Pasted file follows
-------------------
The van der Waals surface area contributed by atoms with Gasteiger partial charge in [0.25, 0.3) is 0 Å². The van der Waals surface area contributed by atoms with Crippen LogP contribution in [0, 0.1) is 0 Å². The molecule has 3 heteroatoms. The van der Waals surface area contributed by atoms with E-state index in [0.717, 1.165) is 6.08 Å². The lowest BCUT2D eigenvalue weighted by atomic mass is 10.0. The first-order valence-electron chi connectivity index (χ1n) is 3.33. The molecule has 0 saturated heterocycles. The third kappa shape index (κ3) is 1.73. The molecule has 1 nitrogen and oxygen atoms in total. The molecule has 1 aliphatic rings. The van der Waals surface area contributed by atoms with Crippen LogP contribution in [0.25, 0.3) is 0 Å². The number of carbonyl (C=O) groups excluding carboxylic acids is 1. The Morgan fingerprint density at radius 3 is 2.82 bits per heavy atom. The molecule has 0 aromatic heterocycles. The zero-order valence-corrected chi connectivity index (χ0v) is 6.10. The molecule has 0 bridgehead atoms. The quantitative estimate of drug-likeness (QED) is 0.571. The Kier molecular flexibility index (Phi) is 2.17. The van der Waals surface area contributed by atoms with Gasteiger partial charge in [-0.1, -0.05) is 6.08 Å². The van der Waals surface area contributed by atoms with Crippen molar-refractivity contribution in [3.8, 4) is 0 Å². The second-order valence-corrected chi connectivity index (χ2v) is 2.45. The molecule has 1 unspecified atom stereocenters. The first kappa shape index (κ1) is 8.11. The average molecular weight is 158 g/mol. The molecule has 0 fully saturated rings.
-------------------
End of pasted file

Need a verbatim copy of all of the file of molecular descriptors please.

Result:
The van der Waals surface area contributed by atoms with Gasteiger partial charge in [0.25, 0.3) is 0 Å². The van der Waals surface area contributed by atoms with Crippen LogP contribution in [0, 0.1) is 0 Å². The molecule has 3 heteroatoms. The van der Waals surface area contributed by atoms with E-state index in [0.717, 1.165) is 6.08 Å². The lowest BCUT2D eigenvalue weighted by atomic mass is 10.0. The first-order valence-electron chi connectivity index (χ1n) is 3.33. The molecule has 0 saturated heterocycles. The third kappa shape index (κ3) is 1.73. The molecule has 1 nitrogen and oxygen atoms in total. The molecule has 1 aliphatic rings. The van der Waals surface area contributed by atoms with Crippen LogP contribution in [0.25, 0.3) is 0 Å². The number of carbonyl (C=O) groups excluding carboxylic acids is 1. The Morgan fingerprint density at radius 3 is 2.82 bits per heavy atom. The molecule has 0 aromatic heterocycles. The zero-order valence-corrected chi connectivity index (χ0v) is 6.10. The molecule has 0 bridgehead atoms. The quantitative estimate of drug-likeness (QED) is 0.571. The Kier molecular flexibility index (Phi) is 2.17. The van der Waals surface area contributed by atoms with Gasteiger partial charge in [-0.1, -0.05) is 6.08 Å². The van der Waals surface area contributed by atoms with Crippen molar-refractivity contribution in [3.8, 4) is 0 Å². The second-order valence-corrected chi connectivity index (χ2v) is 2.45. The molecule has 1 unspecified atom stereocenters. The first kappa shape index (κ1) is 8.11. The average molecular weight is 158 g/mol. The molecule has 0 fully saturated rings.